When writing fiction, I listen. I listen to my dreams, the quiet whispers of characters in conversation in my mind while I am busy doing other things. I eavesdrop on them when they think I’m not listening at all. Most of the time, despite our best laid plans, Deb and I have no idea what our characters are going to do until they tell us on the page. It’s as much of a surprise for us as it will be to the readers. One important trait for a fiction writer is that we have to be able to bend. Words don’t like to be tied down. They want to flow.
I have no choice in the matter of writing. Not if I want to live any kind of sane life. If I didn’t write I would fill up with an overflow of words until I burst. So, the obstacles are something I have to overcome. I have to write. It isn’t an option to me. And I love it. I wouldn’t want life any other way.
How about you? How do you handle the written word?
Do you have a love affair with words? How do you manage it?
Want more of Life’s Little Inspirations? Want to be a part of our fun community? Please join us in the comment section with your thoughts and comments. We are glad to have you here!
Rachel Resnick says
Wendi, you wise and wonderful, word-drunk guru. Loved the post! So cool you let Stephen King set the tone. Much resonated, but what pricked the writing soul was the bit about hesitating in writing blogs because of such extreme love. Respect. And fervor. Er, that would be me. I’m used to drafting and crafting in the literary world. Yet business and blogging demands more regularity. To serve the clients. to show up. More unleashing of the imperfect. Thanks for the reminder, nudge and permission! Your fiery fan, Rachel
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Wendi Kelly says
When I started LLI many years ago, it was an experiment to see if I had the discipline to call myself a writer. A test! So, more important to me than the quality, which was important, was the regularity of Butt-in-Chair- Writing. The forming of thought,putting to word, releasing into the world for all to see despite the fear of imperfection and ridicule.
In the beginning, I made myself do it every day, then settled into three times a week, and it was only after I was confident enough to call myself a writer and move into fiction,(where my heart yearned to live) that I relaxed.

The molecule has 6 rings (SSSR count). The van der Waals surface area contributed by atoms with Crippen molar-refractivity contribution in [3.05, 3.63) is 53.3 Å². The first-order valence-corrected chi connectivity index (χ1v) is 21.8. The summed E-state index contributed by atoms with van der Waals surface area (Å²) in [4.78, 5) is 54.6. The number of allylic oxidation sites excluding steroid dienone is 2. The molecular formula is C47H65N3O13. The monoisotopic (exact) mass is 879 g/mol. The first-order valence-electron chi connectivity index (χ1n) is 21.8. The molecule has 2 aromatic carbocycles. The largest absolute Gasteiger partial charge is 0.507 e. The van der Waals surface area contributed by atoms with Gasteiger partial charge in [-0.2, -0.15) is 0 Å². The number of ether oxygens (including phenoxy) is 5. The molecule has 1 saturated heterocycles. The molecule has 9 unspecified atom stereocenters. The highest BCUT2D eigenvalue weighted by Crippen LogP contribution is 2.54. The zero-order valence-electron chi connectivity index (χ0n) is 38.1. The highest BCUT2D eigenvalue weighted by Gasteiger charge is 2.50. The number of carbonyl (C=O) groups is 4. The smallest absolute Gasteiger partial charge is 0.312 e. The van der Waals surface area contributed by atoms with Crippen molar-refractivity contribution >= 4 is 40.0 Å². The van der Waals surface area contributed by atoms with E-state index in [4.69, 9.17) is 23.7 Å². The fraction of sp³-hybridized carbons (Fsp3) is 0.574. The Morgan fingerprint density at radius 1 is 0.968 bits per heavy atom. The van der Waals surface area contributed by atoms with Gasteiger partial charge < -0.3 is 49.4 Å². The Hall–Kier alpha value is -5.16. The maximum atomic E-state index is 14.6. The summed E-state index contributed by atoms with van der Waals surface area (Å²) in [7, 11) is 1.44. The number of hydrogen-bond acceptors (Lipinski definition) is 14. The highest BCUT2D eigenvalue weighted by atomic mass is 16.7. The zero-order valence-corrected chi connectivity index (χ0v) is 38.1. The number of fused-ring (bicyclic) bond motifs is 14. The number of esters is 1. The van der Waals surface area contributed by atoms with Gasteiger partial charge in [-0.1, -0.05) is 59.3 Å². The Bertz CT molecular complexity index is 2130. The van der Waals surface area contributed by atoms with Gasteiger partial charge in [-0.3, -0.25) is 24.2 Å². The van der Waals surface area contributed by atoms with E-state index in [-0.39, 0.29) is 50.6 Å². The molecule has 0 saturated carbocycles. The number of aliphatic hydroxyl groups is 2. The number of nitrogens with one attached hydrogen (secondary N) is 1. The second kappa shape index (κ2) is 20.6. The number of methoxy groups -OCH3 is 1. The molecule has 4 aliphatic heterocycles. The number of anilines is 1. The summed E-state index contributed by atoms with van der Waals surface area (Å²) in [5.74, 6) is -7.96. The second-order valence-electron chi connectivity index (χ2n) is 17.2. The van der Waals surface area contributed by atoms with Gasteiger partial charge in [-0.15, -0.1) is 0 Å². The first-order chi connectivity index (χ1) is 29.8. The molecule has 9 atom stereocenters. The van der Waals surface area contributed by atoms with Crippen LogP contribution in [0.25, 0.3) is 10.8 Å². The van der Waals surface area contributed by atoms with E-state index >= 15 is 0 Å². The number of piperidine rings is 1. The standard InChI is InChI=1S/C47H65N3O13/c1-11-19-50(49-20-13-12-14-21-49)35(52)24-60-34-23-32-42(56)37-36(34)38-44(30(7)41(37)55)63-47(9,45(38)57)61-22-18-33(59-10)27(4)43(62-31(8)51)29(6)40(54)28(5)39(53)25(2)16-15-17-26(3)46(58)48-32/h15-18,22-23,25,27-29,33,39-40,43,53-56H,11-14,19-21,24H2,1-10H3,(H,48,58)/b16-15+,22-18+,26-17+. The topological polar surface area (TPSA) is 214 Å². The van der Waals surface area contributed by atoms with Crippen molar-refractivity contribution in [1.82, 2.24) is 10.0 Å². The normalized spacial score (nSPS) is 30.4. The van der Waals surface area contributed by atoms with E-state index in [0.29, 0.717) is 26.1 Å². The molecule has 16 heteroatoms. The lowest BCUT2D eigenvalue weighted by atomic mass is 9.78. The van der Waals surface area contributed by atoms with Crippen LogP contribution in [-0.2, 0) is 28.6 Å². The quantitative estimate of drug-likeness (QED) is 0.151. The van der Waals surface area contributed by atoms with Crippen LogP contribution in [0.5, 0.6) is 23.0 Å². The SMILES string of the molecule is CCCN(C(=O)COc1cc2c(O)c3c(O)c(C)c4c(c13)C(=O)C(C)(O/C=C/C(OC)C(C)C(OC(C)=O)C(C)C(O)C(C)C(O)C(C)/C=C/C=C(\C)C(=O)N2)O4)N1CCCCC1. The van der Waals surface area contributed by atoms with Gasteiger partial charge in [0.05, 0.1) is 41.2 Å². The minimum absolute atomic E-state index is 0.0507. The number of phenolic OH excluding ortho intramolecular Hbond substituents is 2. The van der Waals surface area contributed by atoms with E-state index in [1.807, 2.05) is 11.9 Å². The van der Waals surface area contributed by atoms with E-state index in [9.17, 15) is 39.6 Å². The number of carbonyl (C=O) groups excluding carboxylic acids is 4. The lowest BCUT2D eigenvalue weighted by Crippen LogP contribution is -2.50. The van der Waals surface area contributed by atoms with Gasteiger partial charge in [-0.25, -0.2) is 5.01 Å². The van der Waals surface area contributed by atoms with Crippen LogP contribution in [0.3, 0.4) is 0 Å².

Creativity demands to play in the sandbox of imperfection. Editors demand to work at the desk of perfection. There is room for both, right?
Thanks for visiting!
Jennifer Bourn says
Wendi – Loved this post! It’s pretty easy to bang out an all business, boring post for a blog … but no one wants to write that and NO ONE wants to read that! Writing is such a personal thing … it has to come from the heart! I love hearing how much you love writing and love what you do every day! I think if more business owners embraced writing as a way to share their love of what they do — and not stress so much about their writing being something epic that will live in infamy, we’d all be reading many more great blogs!
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Pamela Wills says
Wendi…now I really really get why I love you!!! You (and Deb) live the examined life of writers EVERY DAY. You write for your clients and for your Selves. I love how you both write such great fiction AND nonfiction. And I love how much of your expertise, experience, heartaches and triumphs you share. I always dreamed of becoming a writer/dancer (!!!) and after writing my weekly blog for close to two years now without fail, I feel like I’m getting there. It took me awhile to find my voice but I found it and now I use it all the time! Haha it really is liberating to write often. It really does unclog that logjam! You are so right! It’s good to know you. Thanks for sharing this! xo
Kerry Swetmon says
Sweet, sweet post. It makes me feel peaceful and tolerant (of myself). I used to write a whole lot more than I do now. This inspires me so much
Cindy Ratzlaff says
I write a little each day and when I’m having trouble or feel blocked I connect, on SKYPE, with my writing partner. We set a kitchen timer and write non-stop, with no self editing, for 5 minutes. Then we read what we’ve written to each other. The accountability of writing, silently, with someone helps me break that writers block.